Another problem that the tense operator strategy leaves unresolved is the problem of relations between present and non-present objects. Given the principle that a real (two-place) relation can obtain only if both terms of the relation exist, and given that past and future objects do not (now) exist, relations between present and past or future objects are impossible. Yet it seems that there are plenty of relations between present and past (or future) objects. For instance, I stand in the relation of being one of six granddaughters of to my grandmother. Likewise, perhaps I stand in the relation of being the grandmother of to a future child.
Here is a Meinongian solution: Suppose objects pop in and out of existence but thereby do not gain or lose their being. (For a Meinongian, all existent objects have being but not all being objects exist.) According to this picture, “Socrates” now denotes the nonexistent Socrates and “the first female pope” now denotes the nonexistent first female pope. Accordingly, although we cannot allow for the inference from
(1) Socrates was a philosopher.
(2) The first female pope will be black.
(3) Socrates exists.
(4) The first female pope exists.
we can allow for the inference from (1) and (2) to
(3′) There is something that is identical with Socrates.
(4′) There is something that is identical with the first female pope.
This result does justice to two otherwise incompatible intuitions, namely (i) the intuition that neither Socrates nor the first female pope exist right now, and (ii) the intuition that it is nevertheless possible to refer to Socrates and to the first female pope (or, to put it another way: the intuition that the name “Socrates” and the description “the first female pope” are not empty).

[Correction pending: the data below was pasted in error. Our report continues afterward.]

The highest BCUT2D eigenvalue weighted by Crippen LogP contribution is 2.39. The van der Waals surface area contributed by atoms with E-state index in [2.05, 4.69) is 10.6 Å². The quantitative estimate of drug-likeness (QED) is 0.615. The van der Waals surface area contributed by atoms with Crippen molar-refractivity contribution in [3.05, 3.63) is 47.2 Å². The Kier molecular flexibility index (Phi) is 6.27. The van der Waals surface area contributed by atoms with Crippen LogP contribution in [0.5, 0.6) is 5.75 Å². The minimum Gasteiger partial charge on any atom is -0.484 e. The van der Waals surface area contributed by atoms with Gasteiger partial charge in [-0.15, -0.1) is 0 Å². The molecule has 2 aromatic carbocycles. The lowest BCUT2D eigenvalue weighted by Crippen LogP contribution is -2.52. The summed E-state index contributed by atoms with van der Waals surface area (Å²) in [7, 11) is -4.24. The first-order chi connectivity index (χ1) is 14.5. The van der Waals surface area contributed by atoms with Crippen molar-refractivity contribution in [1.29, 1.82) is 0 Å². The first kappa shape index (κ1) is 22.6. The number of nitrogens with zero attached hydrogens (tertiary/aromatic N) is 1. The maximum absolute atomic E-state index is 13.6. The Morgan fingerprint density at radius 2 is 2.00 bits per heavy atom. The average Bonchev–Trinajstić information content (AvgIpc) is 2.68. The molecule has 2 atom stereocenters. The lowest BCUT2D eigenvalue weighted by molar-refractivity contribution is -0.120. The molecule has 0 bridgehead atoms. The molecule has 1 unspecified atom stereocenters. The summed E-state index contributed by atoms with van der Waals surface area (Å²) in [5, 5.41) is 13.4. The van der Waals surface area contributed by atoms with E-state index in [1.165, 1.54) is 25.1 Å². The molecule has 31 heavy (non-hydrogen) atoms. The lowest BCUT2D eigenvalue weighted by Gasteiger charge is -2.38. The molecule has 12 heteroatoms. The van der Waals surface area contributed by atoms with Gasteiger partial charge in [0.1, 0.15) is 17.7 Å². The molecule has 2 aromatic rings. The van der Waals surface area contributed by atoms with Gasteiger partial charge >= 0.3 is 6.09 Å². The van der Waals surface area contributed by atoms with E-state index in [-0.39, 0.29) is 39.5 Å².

Tensed plural quantifiers do not pose a problem for a Meinongian. Tensed quantifiers in general may be interpreted as restricted quantifiers that range over a particular subdomain of nonexistent objects: “there was” may be interpreted as a quantifier that ranges over the subdomain of past objects (i.e., objects that have existed but do not exist anymore); analogously, “there will be” may be interpreted as a quantifier that ranges over the subdomain of future objects (i.e., objects that will exist but do not exist yet).
Furthermore, from a Meinongian point of view, relations between existent and nonexistent objects are ubiquitous. Remember the Meinongian solution to the problem of intentionality: People fear, admire, dream of, hope for or imagine nonexistent objects. Thus, relations between present and non-present objects do not pose a particular problem for a Meinongian.
(1) The round square is round and a square.
seem to be logically true (at least according to the intuitions of some logicians—see Lambert 1983). Furthermore, they seem to have the logical structure of predications. According to (PP) and (EG), (1) implies
(2) There is something that is identical with the round square.
(3) There is something that is both round and a square.
If “there is” means the same as “exist”, these are, of course, unacceptable consequences.
There are two obvious ways out: (i) One could simply reject (1) as false (or truth-valueless). (ii) One could try to find an adequate paraphrase for (1) which accounts for the intuition that (1) is “in some sense” true. Such a paraphrase might be
(1′) If there were such a thing as the round square, it would be round and a square.